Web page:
|The first excerpt represents the element of Air. It speaks of mental influences and the process of thought, and is drawn from Bucolics by Virgil:
Ah! were you but content with me to dwell.
Some lowly cot in the rough fields our home,
Shoot down the stags, or with green osier-wand
Round up the straggling flock! There you with me
In silvan strains will learn to rival Pan.
Pan first with wax taught reed with reed to join;
For sheep alike and shepherd Pan hath care.
Nor with the reed's edge fear you to make rough
Your dainty lip; such arts as these to learn
What did Amyntas do?- what did he not?
A pipe have I, of hemlock-stalks compact
|The second excerpt represents the element of Fire. It speaks of emotional influences and base passions, and is drawn from Les Miserables by Victor Hugo:
to raise her eyes. She thought him insipid, silly, stupid,
useless, foppish, displeasing, impertinent, and extremely ugly.
The officer thought it his duty to smile at her.
She turned away as in shame and indignation. She would gladly
have thrown something at his head.
She fled, re-entered the house, and shut herself up in her
chamber to peruse the manuscript once more, to learn it by heart,
and to dream. When she had thoroughly mastered it she kissed
it and put it in her bosom.
All was over, Cosette had fallen back into deep, seraphic love.
The abyss of Eden had yawned once more.
|The third excerpt represents the element of Water. It speaks of pure spiritual influences and feelings of love, and is drawn from Sanitary and Social Lectures by Charles Kingsley:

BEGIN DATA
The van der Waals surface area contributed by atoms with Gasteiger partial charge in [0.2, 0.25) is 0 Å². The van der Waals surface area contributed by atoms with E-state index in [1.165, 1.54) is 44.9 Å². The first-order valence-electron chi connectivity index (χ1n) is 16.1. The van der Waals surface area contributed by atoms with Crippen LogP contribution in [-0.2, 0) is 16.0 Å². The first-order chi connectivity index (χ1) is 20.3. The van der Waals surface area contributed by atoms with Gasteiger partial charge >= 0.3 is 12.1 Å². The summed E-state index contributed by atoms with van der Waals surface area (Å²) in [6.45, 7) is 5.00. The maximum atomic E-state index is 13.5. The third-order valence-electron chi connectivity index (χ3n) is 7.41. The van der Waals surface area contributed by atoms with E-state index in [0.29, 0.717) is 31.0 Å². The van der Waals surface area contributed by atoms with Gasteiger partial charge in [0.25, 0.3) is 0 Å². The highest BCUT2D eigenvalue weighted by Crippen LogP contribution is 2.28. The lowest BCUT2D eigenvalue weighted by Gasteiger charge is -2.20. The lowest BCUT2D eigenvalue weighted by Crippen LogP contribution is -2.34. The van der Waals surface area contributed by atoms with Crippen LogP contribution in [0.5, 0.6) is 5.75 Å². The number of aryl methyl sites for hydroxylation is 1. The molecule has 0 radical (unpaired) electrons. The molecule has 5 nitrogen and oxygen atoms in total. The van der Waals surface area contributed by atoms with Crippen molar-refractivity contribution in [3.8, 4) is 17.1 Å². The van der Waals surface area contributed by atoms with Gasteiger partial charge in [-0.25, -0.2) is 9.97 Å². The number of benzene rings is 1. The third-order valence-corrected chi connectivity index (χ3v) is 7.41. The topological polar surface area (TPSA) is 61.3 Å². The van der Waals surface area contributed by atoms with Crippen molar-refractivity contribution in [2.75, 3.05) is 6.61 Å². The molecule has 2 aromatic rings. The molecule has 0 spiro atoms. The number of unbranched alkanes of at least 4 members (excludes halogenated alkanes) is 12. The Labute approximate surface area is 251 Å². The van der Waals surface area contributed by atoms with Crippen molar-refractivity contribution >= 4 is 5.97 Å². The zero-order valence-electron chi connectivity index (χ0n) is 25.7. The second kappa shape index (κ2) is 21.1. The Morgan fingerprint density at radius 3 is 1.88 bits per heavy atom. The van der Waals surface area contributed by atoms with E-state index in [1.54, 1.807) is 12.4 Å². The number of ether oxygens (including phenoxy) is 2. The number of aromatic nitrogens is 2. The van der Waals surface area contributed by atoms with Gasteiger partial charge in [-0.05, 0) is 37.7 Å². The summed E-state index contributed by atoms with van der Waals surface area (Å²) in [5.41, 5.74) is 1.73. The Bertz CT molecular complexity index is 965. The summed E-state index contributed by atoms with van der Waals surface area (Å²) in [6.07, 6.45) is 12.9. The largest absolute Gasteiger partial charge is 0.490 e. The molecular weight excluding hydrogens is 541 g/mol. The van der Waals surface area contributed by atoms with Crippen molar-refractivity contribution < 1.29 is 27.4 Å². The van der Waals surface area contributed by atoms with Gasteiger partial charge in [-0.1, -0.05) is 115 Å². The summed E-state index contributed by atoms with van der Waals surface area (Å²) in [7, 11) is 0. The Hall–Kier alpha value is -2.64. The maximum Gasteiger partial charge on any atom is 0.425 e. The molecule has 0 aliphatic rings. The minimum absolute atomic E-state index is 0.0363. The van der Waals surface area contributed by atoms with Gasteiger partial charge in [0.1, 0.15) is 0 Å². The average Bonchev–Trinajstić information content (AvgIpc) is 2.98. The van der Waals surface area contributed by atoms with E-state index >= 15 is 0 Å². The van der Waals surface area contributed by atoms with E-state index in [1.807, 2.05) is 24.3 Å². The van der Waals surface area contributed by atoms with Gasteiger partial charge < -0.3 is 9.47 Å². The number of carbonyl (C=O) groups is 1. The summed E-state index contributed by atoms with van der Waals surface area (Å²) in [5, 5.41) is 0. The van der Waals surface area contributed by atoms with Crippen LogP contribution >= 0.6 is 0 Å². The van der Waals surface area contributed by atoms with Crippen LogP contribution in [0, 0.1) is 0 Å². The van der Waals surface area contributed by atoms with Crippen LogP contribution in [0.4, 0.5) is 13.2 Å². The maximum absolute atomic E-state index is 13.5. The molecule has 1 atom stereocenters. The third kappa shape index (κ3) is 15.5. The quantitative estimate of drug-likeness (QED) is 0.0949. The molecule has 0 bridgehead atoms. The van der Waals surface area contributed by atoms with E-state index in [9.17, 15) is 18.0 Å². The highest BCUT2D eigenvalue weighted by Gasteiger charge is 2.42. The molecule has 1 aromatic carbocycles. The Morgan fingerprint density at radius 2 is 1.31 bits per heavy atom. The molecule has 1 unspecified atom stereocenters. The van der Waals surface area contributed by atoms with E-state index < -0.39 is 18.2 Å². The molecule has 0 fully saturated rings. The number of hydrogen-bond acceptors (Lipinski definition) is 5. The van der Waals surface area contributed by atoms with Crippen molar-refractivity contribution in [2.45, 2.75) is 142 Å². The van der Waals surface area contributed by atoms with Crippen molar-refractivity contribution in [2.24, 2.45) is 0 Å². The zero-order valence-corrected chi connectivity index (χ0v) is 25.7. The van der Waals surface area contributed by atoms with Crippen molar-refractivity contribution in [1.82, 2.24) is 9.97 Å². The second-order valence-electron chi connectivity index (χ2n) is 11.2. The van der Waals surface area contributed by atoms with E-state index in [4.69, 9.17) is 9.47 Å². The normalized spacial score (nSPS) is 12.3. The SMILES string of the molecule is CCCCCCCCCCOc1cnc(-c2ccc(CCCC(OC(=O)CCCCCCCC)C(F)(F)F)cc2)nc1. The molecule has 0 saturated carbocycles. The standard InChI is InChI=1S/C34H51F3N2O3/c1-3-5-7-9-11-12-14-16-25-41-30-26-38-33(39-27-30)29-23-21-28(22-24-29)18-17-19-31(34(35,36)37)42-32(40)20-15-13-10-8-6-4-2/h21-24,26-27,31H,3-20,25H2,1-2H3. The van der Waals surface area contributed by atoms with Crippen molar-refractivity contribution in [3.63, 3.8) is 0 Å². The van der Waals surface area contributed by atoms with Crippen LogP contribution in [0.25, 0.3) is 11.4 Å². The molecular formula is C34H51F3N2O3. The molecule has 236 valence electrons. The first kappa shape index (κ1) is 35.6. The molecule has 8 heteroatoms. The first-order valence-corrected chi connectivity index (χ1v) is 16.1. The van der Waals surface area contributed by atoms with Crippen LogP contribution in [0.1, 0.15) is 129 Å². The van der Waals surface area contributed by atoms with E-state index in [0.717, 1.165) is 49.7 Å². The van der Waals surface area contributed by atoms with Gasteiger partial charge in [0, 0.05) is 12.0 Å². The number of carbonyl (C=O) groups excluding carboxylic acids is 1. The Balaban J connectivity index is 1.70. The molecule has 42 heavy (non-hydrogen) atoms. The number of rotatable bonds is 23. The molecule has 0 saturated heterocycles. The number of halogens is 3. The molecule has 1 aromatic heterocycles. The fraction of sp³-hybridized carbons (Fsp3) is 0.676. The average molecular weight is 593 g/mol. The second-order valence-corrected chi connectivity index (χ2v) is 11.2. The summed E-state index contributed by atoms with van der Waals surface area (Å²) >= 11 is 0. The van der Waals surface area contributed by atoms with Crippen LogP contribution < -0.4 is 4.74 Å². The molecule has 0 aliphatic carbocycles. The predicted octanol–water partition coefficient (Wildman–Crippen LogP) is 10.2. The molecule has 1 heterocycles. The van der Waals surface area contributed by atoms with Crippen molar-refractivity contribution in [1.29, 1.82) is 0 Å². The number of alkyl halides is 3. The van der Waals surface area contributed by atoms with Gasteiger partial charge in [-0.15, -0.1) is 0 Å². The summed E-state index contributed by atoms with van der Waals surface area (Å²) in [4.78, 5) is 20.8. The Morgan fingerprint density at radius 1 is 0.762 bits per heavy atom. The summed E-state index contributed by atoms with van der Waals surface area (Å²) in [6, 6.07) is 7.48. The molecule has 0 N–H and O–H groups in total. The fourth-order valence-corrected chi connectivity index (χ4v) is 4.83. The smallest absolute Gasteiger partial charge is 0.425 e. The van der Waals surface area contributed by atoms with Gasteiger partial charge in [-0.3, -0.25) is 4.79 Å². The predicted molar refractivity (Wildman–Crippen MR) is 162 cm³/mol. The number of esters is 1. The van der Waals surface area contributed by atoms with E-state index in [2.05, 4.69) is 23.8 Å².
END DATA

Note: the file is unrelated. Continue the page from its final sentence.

did not copy, those martyrs as ideal specimens of the human race,
till they were actually worshipped by succeeding generations,
wrongly, it may be, but pardonably, as a choir of lesser deities?
But is there, on the other hand, a doubt that the age in which
they were heroic was the most unheroic of all ages; that they were
bred, lived, and died, under the most debasing of materialist
tyrannies, with art, literature, philosophy, family and national
life dying, or dead around them, and in cities the corruption of
which cannot be told for very shame--cities, compared with which
Paris is the abode of Arcadian simplicity and innocence? When I
read Petronius and Juvenal, and recollect that they were the
|The fourth excerpt represents the element of Earth. It speaks of physical influences and the impact of the unseen on the visible world, and is drawn from Selected Writings of Guy De Maupassant by Guy De Maupassant:
He allowed them to go up to him, and to touch him, but he did not
reply to any of their questions, and they were obliged to take
him to Loeche, where the doctors found that he was mad. Nobody
ever knew what had become of his companion.
Little Louise Hauser nearly died that summer of decline, which
the medical men attributed to the cold air of the mountains.
I was going to see my friend Simon Radevin once more, for I had
not seen him for fifteen years. Formerly he was my most intimate
friend, and I used to spend long, quiet, and happy evenings with
him. He was one of those men to whom one tells the most intimate